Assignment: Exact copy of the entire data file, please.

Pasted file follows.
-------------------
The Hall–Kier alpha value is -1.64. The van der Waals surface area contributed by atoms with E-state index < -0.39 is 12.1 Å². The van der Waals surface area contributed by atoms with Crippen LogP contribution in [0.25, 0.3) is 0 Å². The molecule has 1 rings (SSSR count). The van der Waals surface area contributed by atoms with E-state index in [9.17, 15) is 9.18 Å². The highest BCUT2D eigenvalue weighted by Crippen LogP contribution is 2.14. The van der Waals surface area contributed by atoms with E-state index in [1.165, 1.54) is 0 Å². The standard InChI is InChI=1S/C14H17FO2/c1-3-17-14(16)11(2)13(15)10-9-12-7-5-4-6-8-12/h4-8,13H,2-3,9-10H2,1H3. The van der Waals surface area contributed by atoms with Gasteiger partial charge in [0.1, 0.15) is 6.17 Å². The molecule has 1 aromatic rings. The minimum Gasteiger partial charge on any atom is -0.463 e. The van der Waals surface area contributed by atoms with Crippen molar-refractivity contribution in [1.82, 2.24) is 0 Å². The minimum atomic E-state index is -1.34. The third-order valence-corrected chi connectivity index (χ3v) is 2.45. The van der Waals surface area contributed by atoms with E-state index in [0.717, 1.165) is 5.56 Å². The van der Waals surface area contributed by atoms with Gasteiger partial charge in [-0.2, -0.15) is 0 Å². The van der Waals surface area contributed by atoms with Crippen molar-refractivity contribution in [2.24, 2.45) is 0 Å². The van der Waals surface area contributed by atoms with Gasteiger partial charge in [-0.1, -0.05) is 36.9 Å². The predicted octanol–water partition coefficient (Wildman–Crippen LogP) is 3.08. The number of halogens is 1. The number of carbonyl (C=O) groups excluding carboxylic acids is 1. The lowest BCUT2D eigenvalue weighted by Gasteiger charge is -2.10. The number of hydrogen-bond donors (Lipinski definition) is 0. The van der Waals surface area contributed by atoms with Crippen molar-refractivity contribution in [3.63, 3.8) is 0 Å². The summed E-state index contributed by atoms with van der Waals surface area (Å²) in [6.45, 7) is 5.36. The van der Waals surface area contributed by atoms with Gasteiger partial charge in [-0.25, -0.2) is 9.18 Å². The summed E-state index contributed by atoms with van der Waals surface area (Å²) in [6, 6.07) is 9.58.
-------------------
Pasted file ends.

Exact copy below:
The Hall–Kier alpha value is -1.64. The van der Waals surface area contributed by atoms with E-state index < -0.39 is 12.1 Å². The van der Waals surface area contributed by atoms with Crippen LogP contribution in [0.25, 0.3) is 0 Å². The molecule has 1 rings (SSSR count). The van der Waals surface area contributed by atoms with E-state index in [9.17, 15) is 9.18 Å². The highest BCUT2D eigenvalue weighted by Crippen LogP contribution is 2.14. The van der Waals surface area contributed by atoms with E-state index in [1.165, 1.54) is 0 Å². The standard InChI is InChI=1S/C14H17FO2/c1-3-17-14(16)11(2)13(15)10-9-12-7-5-4-6-8-12/h4-8,13H,2-3,9-10H2,1H3. The van der Waals surface area contributed by atoms with Gasteiger partial charge in [0.1, 0.15) is 6.17 Å². The molecule has 1 aromatic rings. The minimum Gasteiger partial charge on any atom is -0.463 e. The van der Waals surface area contributed by atoms with Crippen molar-refractivity contribution in [1.82, 2.24) is 0 Å². The minimum atomic E-state index is -1.34. The third-order valence-corrected chi connectivity index (χ3v) is 2.45. The van der Waals surface area contributed by atoms with E-state index in [0.717, 1.165) is 5.56 Å². The van der Waals surface area contributed by atoms with Gasteiger partial charge in [-0.2, -0.15) is 0 Å². The van der Waals surface area contributed by atoms with Crippen molar-refractivity contribution in [2.24, 2.45) is 0 Å². The van der Waals surface area contributed by atoms with Gasteiger partial charge in [-0.1, -0.05) is 36.9 Å². The predicted octanol–water partition coefficient (Wildman–Crippen LogP) is 3.08. The number of halogens is 1. The number of carbonyl (C=O) groups excluding carboxylic acids is 1. The lowest BCUT2D eigenvalue weighted by Gasteiger charge is -2.10. The number of hydrogen-bond donors (Lipinski definition) is 0. The van der Waals surface area contributed by atoms with Crippen molar-refractivity contribution in [3.63, 3.8) is 0 Å². The summed E-state index contributed by atoms with van der Waals surface area (Å²) in [6.45, 7) is 5.36. The van der Waals surface area contributed by atoms with Gasteiger partial charge in [-0.25, -0.2) is 9.18 Å². The summed E-state index contributed by atoms with van der Waals surface area (Å²) in [6, 6.07) is 9.58.